Bio: Jonathan Protzenko is a Principal Researcher in the RiSE group at Microsoft Research in Redmond, which he joined in 2014. He holds a PhD in Computer Science from INRIA (Paris). Jonathan’s current research interests lie at the intersection of programming languages, type systems, software verification and security. Jonathan co-drives several industrial-grade verified software libraries, such as the EverCrypt and HACL* cryptographic libraries. These verified libraries are now used by Firefox, Linux, Tezos, Windows, and many others. He also works on the design and implementation of the Low* verification toolchain that powers those projects. In parallel, Jonathan continues to explore new areas for software verification, with the Catala programming language for formalizing large chunks of computational law. Catala has found bugs in the French family benefits, and has been adopted by the French government. Previously, Jonathan co-designed and implemented the Mezzo programming language (2010-2014); he also worked on the BBC micro:bit (2014-2016) which reached and taught programming to millions of kids.

Title of Talk: Programming Languages for the Law

Abstract: In recent years, there has been a flurry of interest in expressing fragments of the law using programming languages. Consider tax codes, retirement pensions, family benefits, or payroll computations: these are all algorithms in disguise! However, faithfully describing these legal concepts in code is a delicate exercise: programmers and lawyers do not think alike, and few people are both legal and programming experts.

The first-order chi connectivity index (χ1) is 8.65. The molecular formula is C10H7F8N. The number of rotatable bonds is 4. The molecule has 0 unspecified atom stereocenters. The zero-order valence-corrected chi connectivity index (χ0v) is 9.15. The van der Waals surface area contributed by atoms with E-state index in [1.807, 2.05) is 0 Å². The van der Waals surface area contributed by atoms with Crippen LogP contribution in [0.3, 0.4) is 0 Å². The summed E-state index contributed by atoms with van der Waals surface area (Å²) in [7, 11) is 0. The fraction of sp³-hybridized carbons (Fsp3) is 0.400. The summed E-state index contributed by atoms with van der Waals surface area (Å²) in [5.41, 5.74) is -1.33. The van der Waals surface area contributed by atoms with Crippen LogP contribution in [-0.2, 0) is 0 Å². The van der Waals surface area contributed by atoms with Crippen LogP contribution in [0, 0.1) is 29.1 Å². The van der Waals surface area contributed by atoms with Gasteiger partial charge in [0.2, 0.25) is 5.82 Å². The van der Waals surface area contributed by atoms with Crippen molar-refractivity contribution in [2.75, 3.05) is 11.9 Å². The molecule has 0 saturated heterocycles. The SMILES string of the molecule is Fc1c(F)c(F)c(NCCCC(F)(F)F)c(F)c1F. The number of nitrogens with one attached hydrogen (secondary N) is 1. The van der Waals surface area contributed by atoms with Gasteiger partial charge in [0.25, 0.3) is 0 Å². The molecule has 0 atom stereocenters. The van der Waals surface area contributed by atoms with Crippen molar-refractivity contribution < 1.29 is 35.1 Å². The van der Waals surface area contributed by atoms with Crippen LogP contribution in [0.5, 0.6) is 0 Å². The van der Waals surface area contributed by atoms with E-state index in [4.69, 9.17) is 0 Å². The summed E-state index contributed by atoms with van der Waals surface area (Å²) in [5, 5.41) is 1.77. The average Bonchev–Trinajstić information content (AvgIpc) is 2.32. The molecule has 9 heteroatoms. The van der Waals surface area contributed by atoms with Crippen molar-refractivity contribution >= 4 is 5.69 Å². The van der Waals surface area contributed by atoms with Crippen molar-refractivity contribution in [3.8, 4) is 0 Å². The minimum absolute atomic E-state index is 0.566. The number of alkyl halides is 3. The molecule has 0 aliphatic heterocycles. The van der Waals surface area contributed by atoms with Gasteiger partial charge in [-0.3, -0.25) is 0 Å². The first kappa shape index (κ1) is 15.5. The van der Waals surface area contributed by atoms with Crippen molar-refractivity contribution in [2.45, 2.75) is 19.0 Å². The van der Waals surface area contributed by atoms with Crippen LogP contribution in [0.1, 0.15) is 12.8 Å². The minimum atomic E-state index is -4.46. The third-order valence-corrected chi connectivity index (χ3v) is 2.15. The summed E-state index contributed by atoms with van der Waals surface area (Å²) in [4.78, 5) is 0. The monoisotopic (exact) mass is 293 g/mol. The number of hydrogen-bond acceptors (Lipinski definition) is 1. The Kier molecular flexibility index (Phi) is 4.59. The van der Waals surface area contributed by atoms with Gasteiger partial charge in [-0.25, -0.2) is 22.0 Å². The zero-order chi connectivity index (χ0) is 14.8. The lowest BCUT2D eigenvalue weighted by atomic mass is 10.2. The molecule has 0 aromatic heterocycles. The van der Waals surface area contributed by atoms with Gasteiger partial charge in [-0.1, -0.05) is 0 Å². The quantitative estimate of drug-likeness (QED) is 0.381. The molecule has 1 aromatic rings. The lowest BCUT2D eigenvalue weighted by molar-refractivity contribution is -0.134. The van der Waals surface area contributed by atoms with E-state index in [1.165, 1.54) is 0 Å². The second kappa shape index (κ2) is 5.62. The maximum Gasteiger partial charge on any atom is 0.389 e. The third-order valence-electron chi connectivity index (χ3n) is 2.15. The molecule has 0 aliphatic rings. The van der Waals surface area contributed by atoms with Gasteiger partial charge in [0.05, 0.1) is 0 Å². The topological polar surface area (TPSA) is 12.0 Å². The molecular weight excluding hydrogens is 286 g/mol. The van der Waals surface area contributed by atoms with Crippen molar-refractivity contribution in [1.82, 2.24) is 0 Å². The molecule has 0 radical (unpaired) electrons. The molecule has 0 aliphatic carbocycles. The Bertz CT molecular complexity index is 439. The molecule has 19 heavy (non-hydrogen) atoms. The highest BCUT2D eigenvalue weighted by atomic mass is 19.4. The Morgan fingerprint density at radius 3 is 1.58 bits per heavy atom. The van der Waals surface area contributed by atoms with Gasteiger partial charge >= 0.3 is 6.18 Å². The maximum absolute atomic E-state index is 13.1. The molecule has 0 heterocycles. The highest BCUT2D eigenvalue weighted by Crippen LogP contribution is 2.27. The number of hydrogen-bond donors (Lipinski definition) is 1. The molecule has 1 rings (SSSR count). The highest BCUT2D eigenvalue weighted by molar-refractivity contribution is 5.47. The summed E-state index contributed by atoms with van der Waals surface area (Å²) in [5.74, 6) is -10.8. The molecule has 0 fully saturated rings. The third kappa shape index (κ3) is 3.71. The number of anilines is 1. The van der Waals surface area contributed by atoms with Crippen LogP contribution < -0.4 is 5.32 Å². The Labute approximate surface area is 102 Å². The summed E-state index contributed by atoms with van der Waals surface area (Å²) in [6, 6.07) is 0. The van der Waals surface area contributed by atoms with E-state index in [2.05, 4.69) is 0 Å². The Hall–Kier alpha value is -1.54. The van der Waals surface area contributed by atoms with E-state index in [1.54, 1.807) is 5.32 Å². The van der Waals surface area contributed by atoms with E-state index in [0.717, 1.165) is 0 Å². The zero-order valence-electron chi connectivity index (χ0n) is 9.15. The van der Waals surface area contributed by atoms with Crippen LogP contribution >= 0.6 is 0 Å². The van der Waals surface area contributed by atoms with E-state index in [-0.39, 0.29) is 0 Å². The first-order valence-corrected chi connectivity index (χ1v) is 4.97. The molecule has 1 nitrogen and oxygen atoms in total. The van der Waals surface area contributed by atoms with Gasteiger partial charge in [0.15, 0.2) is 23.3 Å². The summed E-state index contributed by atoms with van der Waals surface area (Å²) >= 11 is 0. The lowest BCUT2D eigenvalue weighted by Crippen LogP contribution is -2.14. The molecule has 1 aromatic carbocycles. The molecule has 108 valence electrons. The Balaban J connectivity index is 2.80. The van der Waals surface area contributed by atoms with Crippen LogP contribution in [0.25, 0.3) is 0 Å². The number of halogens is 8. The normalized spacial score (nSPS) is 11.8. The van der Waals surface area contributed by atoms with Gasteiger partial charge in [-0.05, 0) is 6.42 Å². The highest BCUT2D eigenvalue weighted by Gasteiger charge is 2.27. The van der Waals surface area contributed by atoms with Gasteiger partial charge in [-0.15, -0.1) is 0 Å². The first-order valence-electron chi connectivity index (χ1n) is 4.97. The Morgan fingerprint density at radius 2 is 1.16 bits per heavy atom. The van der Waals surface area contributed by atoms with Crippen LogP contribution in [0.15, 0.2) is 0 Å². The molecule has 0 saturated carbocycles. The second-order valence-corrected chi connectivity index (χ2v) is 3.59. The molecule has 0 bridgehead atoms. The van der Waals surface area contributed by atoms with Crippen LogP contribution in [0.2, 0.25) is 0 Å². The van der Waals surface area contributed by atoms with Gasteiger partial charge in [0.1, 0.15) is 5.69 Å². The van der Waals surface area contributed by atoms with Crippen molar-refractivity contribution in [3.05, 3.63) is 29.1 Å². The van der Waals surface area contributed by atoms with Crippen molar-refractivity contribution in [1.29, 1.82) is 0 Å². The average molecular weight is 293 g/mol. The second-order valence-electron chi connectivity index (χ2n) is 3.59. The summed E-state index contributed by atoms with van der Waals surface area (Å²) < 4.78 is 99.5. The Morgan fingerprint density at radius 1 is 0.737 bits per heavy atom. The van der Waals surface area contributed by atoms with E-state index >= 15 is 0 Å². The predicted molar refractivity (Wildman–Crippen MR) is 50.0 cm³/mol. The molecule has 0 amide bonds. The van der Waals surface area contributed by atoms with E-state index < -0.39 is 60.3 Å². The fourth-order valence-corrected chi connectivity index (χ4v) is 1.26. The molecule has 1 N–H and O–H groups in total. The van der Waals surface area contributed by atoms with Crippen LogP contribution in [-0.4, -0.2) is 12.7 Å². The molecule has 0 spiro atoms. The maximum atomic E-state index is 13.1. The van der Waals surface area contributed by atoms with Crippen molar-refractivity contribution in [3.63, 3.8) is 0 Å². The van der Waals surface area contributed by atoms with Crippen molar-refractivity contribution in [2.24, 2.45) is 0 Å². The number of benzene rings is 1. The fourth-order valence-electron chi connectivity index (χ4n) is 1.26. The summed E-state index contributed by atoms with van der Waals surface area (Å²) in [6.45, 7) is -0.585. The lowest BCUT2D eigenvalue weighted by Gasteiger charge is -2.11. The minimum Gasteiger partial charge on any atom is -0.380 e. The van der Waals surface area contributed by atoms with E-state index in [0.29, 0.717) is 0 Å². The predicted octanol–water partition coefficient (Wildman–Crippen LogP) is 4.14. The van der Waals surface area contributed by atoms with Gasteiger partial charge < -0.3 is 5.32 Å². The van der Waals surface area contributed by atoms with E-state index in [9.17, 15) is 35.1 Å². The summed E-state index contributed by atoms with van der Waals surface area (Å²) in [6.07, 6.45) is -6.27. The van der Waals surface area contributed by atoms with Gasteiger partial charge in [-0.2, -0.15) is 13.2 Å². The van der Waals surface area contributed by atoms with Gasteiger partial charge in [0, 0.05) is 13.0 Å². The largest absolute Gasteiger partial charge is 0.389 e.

In this talk, I will present Catala, a new programming language that is specifically designed to bring programmers and lawyers together. Catala allows the programmer to naturally transcribe the law in a formal language; because Catala follows the thought process of legal minds, lawyers can audit and understand the code. As such, Catala provides a medium to capture the algorithmic intention behind the law. I will describe the design of Catala, along with numerous examples based on both US and French laws, and will explain how we found a bug in the official implementation of the French family benefits. I will conclude by charting out future directions that involve machine learning to automate the process of transcribing legal prose into formal Catala programs.